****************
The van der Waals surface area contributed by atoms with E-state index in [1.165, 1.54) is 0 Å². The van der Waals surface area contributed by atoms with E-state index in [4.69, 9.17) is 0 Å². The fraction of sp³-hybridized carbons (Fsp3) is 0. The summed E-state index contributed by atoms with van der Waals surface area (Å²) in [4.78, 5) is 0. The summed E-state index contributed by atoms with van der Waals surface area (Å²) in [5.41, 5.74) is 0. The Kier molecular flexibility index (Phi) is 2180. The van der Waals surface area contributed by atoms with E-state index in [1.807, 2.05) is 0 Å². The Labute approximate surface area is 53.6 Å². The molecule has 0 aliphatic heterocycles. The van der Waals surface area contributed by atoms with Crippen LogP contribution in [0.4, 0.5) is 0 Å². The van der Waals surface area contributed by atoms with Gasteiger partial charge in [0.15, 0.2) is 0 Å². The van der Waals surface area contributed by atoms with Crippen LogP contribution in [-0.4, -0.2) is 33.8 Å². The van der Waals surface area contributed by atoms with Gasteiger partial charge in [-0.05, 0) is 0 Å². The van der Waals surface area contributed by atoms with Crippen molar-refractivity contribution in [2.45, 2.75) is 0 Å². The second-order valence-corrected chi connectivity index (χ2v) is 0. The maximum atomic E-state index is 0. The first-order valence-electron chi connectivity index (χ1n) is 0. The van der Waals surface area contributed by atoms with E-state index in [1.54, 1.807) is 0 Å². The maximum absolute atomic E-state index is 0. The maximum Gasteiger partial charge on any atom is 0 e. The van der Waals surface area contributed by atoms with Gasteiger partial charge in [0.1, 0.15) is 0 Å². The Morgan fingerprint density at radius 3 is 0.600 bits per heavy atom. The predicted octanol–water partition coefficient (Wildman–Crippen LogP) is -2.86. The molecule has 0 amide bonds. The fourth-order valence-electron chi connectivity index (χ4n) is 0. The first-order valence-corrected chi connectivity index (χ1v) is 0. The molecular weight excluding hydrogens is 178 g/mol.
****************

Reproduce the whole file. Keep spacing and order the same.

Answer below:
The van der Waals surface area contributed by atoms with E-state index in [1.165, 1.54) is 0 Å². The van der Waals surface area contributed by atoms with E-state index in [4.69, 9.17) is 0 Å². The fraction of sp³-hybridized carbons (Fsp3) is 0. The summed E-state index contributed by atoms with van der Waals surface area (Å²) in [4.78, 5) is 0. The summed E-state index contributed by atoms with van der Waals surface area (Å²) in [5.41, 5.74) is 0. The Kier molecular flexibility index (Phi) is 2180. The van der Waals surface area contributed by atoms with E-state index in [1.807, 2.05) is 0 Å². The Labute approximate surface area is 53.6 Å². The molecule has 0 aliphatic heterocycles. The van der Waals surface area contributed by atoms with Crippen LogP contribution in [0.4, 0.5) is 0 Å². The van der Waals surface area contributed by atoms with Gasteiger partial charge in [0.15, 0.2) is 0 Å². The van der Waals surface area contributed by atoms with Crippen LogP contribution in [-0.4, -0.2) is 33.8 Å². The van der Waals surface area contributed by atoms with Gasteiger partial charge in [-0.05, 0) is 0 Å². The van der Waals surface area contributed by atoms with Crippen molar-refractivity contribution in [2.45, 2.75) is 0 Å². The second-order valence-corrected chi connectivity index (χ2v) is 0. The maximum atomic E-state index is 0. The first-order valence-electron chi connectivity index (χ1n) is 0. The van der Waals surface area contributed by atoms with E-state index in [1.54, 1.807) is 0 Å². The maximum absolute atomic E-state index is 0. The maximum Gasteiger partial charge on any atom is 0 e. The van der Waals surface area contributed by atoms with Gasteiger partial charge in [0.1, 0.15) is 0 Å². The Morgan fingerprint density at radius 3 is 0.600 bits per heavy atom. The predicted octanol–water partition coefficient (Wildman–Crippen LogP) is -2.86. The molecule has 0 amide bonds. The fourth-order valence-electron chi connectivity index (χ4n) is 0. The first-order valence-corrected chi connectivity index (χ1v) is 0. The molecular weight excluding hydrogens is 178 g/mol.